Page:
Taylor Swift’s visually extravagant 1989 World Tour opened with her sparkly 1989 anthem, “Welcome to New York”, replete with visuals touchstones like Broadway and West 42nd Street signage. But sister city Miami bumped its storied northern neighbor to also-ran status with countless Only in Miami moments.
From the “surprise guest” appearances by Miami Heat star Dwyane Wade, Pitbull (“Mr. 305” whose smash “Give Me Everything” turned into a frisky duet) and Ricky Martin (with whom she sang a rousing “Livin’ La Vida Loca”) to fans toting signs that rewrote the lyrics to 1989’s opener as “Welcome to Miami/It’s been waiting for you,” Swift’s two-hour epic concert before 14,000 people at a sold-out AmericanAirlines Arena was a love letter to Miami.
“Today is the day my album ‘1989’ is one year old,” the lanky Swift said of the year’s best-selling pop album. “I wanted to have a big party but where should we go for that? Let’s go to Miami for that!”
Swift, whose tuneful songs function as wise and supportive telegraphs from the smarter, kinder older sister her fans wish they all had, then bestowed the coveted “super crowd” honor on her Miami fans. This distinction is for our ability to “scream louder” and “sing louder” than the norm, which, in this superstar’s case, is pitched slightly above the roar at a 1964 Beatles concert. (Ask your grandparents.)
“Super crowds have endless energy,” Swift cheerfully announced as she teased her rewards for such devotion: surprise guest stars. As if already putting on the best, most creatively staged and imagined pop tour wasn’t reward enough.
First up, after a gothy, stomping “I Knew You Were Trouble”: Miami Heat guard Wade, who presented a beaming Swift with a No. 13 Miami Heat jersey and thanked her for serving as his inspiration for the work he does with children. “I’ve played here for 13 years and I’ve never heard it this loud,” he said. “Normally, I call this my house but tonight it’s your house.”
Dwyane Wade presents Taylor Swift with a Miami Heat jersey.
Swift returned the love-fest, noting that Wednesday night at the same venue Wade plays in the Heat’s home opener. “Can I get my 14,000 people to say, ‘Good luck, Dwyane?’”
Of course, Super Crowd, many dressed in glow-in-the-dark dresses, angel wings, “Shake It Off” hair ribbons and hoisting “Tay” and “1989” placards, responded in kind.
Swift generates such passion from fans that range from preschoolers to grandparents, who seemed thrilled to bask amid all the positivity, because she seems genuinely one of them. There isn’t a pop star today near Swift’s placement in the cultural firmament. She sells more albums than anyone in a market that has largely abandoned the format. Her tours print money. Her life is an open book. Six years before Swift’s birth on Dec. 13, 1989, the classic rock band Kansas released a track called “Everybody’s My Friend”.
Everybody seems to be Swift’s friend, too.
Throughout her concert Tuesday night, Swift ran video messages featuring some of her BFFs like Lena Dunham, Hailee Steinfeld, Lily Aldridge and Gigi Hadid who all offered daily affirmation life lessons to female empowerment, respect and friendship.
“You are not the opinion of someone who doesn’t know you!,” Swift counseled after she noted the pitfalls of modern technology: namely, anonymous readers’ comments on Internet posts. “The hardest part for me with this technology is they can ruin your day and never have to see your face when you read it.”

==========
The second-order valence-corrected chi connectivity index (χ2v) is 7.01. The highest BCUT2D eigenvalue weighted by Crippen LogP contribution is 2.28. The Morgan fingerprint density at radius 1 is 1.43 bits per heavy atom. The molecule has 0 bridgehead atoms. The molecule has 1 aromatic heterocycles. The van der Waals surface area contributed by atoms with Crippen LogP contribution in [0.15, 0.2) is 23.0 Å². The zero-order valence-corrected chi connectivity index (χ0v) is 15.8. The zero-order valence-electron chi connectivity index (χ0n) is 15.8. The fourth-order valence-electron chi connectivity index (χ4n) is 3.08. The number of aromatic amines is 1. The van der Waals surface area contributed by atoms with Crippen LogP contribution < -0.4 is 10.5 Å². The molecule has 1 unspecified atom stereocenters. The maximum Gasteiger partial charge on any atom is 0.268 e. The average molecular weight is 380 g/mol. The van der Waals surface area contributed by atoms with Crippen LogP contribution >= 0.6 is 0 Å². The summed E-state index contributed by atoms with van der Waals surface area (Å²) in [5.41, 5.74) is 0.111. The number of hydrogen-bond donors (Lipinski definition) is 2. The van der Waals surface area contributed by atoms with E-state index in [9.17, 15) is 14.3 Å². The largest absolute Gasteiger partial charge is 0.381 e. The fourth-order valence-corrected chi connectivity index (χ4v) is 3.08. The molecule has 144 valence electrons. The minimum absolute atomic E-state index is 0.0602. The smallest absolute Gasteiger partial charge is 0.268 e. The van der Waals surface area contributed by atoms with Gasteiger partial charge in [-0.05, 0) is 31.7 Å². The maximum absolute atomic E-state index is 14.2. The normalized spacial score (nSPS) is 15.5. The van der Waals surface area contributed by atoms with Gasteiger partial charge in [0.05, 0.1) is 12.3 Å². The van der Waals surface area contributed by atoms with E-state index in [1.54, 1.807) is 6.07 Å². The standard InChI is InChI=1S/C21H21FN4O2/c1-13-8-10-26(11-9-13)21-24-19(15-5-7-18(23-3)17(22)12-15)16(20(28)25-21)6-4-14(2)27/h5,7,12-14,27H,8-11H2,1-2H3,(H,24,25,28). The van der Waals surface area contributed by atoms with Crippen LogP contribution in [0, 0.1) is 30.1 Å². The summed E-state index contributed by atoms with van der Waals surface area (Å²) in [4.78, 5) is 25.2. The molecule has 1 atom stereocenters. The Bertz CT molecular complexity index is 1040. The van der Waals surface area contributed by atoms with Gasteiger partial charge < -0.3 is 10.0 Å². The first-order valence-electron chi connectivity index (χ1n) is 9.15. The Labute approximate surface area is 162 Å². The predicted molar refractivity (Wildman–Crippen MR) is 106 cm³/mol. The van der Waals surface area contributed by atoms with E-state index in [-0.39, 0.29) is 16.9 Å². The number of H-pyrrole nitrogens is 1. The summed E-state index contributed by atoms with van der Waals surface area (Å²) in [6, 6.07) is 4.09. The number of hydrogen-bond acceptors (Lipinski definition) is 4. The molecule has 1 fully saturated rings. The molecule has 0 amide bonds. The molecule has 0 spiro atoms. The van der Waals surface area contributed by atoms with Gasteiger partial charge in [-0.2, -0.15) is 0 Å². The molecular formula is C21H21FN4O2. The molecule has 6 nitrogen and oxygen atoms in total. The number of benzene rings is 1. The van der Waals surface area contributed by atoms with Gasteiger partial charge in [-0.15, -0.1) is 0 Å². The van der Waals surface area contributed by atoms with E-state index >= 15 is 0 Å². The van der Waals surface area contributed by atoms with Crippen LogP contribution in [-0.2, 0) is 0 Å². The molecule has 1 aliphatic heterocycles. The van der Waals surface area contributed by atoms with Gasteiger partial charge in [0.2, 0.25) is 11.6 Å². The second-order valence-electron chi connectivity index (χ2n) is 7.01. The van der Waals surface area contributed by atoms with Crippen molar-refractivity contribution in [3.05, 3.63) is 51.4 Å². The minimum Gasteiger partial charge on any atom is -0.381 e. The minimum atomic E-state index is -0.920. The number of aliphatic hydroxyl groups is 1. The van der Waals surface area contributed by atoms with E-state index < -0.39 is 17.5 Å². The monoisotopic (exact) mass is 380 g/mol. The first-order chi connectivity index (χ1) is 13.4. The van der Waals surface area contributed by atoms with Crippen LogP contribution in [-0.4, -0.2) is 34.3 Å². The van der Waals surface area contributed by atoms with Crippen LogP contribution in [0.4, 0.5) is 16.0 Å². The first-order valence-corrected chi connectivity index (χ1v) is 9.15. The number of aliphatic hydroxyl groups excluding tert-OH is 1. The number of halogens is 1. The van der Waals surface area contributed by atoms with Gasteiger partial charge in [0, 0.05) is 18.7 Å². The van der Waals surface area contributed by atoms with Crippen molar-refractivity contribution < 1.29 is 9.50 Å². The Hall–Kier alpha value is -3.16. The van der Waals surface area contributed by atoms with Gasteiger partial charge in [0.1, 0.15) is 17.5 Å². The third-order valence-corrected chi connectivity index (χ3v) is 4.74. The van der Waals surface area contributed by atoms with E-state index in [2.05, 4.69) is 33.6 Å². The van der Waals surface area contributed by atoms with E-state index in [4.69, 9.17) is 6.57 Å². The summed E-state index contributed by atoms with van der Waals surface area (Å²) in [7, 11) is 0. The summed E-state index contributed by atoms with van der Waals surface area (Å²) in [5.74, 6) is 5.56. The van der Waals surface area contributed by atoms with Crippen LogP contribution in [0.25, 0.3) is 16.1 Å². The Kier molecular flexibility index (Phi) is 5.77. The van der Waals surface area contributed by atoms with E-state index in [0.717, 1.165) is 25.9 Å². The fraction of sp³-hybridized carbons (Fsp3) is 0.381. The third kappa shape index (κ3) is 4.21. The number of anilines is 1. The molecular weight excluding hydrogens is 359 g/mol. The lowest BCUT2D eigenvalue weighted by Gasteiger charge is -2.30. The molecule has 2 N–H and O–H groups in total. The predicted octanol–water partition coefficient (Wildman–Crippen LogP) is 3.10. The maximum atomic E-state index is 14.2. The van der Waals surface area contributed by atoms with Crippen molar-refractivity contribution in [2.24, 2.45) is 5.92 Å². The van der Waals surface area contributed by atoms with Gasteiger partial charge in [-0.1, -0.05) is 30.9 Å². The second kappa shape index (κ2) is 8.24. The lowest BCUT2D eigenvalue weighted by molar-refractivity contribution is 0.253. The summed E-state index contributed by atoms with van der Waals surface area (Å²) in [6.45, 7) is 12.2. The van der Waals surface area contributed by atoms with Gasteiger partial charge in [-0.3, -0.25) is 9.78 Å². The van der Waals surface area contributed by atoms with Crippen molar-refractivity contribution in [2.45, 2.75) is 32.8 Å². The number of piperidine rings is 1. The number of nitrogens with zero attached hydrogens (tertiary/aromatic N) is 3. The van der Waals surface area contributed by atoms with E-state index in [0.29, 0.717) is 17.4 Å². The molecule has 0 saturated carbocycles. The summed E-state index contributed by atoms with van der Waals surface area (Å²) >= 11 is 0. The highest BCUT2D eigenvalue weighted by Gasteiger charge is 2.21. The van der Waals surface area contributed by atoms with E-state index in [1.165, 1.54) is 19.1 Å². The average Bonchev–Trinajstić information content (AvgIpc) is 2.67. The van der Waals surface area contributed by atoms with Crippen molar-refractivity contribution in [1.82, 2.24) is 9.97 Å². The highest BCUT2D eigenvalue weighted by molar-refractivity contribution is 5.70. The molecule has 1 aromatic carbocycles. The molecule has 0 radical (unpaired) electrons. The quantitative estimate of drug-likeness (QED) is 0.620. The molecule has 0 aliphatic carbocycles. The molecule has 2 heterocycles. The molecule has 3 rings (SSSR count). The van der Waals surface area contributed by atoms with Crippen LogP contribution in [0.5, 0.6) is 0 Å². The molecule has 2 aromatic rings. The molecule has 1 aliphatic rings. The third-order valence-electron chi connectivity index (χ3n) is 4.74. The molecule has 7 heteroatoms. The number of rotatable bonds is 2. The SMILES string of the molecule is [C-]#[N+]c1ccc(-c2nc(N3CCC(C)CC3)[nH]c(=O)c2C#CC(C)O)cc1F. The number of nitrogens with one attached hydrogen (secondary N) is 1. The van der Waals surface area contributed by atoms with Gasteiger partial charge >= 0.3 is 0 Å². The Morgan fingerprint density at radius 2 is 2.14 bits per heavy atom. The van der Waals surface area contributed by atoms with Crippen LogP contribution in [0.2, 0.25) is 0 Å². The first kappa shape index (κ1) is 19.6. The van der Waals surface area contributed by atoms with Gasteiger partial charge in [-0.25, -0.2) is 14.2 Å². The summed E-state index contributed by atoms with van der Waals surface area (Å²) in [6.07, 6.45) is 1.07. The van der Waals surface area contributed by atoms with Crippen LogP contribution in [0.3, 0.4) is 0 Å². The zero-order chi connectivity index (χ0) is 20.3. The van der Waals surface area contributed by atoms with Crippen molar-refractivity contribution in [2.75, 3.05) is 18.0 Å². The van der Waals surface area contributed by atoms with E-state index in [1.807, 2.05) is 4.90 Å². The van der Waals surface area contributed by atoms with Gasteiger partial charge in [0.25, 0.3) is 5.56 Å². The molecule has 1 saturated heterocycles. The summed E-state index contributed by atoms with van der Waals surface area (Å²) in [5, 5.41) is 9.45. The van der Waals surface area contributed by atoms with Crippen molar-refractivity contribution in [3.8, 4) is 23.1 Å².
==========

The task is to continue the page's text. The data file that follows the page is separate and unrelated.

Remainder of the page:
Yet Swift, who has more than 65 million followers on Twitter, embraces social media to reach out to her fans in big sister fashion. She’s used the sites to invite fans over for private listening parties at her houses, the sharing of baked goods (one of her passions) and to meet her beloved cats, Olivia Benson and the crankier fluff puff Meredith Grey, who got to star in their own video during the tour. “No cats were hurt in the making of this tour. Just one pop star,” a video title card read after Meredith was seen nipping Swift.
“I can check you out on Twitter, Instagram or Tumblr and that’s one of my favorite parts of existing in 2015. I can see what’s going on in your life,” Swift said.
Stalker-like? Not in this case.
Ditto the white plastic bracelet that fans found taped to each seat pre-show, which was opened by an engaging 30-minute set by Aussie guitar strummer Vance Joy. The bracelets — controlled by who knows, the Great and Almighty Oz behind some curtain, perhaps — collectively glowed from white to pink to blue to green or flickered on and off in tempo to a particular song. The bracelets were the star’s way to “see” all of her fans. When others spout platitudes from the stage about loving their fans, it almost always feels forced and disingenuous. Not so with Swift. She uncannily and naturally seems to connect with every one of the 14,000 who gather before her.
That’s called craft and talent. Take away the brilliant staging (but please don’t). Overlook the scrumptious lighting — to die for on a rain-swept stage for “How You Get the Girl” that found Swift in Lite-Brite polka dot dress amid her 12 dancers who twirled neon umbrellas, or the cinematic visuals for “Out of the Woods”, or the spinning, near floor-length catwalk in the explosive closer, “Shake It Off”.
Even downplay the appeal of her traditionally-written, diary-like songs millions have committed to memory.
What it all comes down to is Swift’s ability to entertain, to connect with a live audience, to transcend a lost art in most of today’s prepackaged megatours.
To quote the title from a hit by one of her “surprise guest stars” on her previous Red Tour: Nobody does it better.